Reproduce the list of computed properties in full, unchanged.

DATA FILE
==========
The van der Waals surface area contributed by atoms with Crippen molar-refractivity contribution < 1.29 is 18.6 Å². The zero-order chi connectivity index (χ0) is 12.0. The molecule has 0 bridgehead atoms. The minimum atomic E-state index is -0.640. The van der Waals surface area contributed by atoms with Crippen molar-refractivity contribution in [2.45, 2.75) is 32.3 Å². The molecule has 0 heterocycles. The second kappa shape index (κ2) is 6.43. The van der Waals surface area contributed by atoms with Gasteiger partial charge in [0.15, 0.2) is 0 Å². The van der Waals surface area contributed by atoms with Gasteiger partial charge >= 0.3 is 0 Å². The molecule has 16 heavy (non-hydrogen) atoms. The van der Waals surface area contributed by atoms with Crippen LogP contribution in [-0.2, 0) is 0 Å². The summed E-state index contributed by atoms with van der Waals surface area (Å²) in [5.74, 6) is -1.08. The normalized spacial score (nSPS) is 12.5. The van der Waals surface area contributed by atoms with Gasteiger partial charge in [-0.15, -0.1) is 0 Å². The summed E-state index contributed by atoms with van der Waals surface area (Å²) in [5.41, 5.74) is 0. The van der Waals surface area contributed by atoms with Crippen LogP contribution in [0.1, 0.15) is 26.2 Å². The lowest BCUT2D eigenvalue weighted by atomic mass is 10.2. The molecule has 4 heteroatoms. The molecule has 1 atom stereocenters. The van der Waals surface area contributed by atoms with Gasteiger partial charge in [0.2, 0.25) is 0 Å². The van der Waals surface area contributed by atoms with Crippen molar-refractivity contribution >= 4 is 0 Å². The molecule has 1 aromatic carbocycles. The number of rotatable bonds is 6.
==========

The van der Waals surface area contributed by atoms with Crippen molar-refractivity contribution < 1.29 is 18.6 Å². The zero-order chi connectivity index (χ0) is 12.0. The molecule has 0 bridgehead atoms. The minimum atomic E-state index is -0.640. The van der Waals surface area contributed by atoms with Crippen molar-refractivity contribution in [2.45, 2.75) is 32.3 Å². The molecule has 0 heterocycles. The second kappa shape index (κ2) is 6.43. The van der Waals surface area contributed by atoms with Gasteiger partial charge in [0.15, 0.2) is 0 Å². The van der Waals surface area contributed by atoms with Gasteiger partial charge >= 0.3 is 0 Å². The molecule has 16 heavy (non-hydrogen) atoms. The van der Waals surface area contributed by atoms with Crippen LogP contribution in [-0.2, 0) is 0 Å². The summed E-state index contributed by atoms with van der Waals surface area (Å²) in [5.74, 6) is -1.08. The normalized spacial score (nSPS) is 12.5. The van der Waals surface area contributed by atoms with Gasteiger partial charge in [-0.15, -0.1) is 0 Å². The summed E-state index contributed by atoms with van der Waals surface area (Å²) in [5.41, 5.74) is 0. The van der Waals surface area contributed by atoms with Crippen LogP contribution in [0.1, 0.15) is 26.2 Å². The lowest BCUT2D eigenvalue weighted by atomic mass is 10.2. The molecule has 4 heteroatoms. The molecule has 1 atom stereocenters. The van der Waals surface area contributed by atoms with Gasteiger partial charge in [0.2, 0.25) is 0 Å². The van der Waals surface area contributed by atoms with Crippen molar-refractivity contribution >= 4 is 0 Å². The molecule has 1 aromatic carbocycles. The number of rotatable bonds is 6.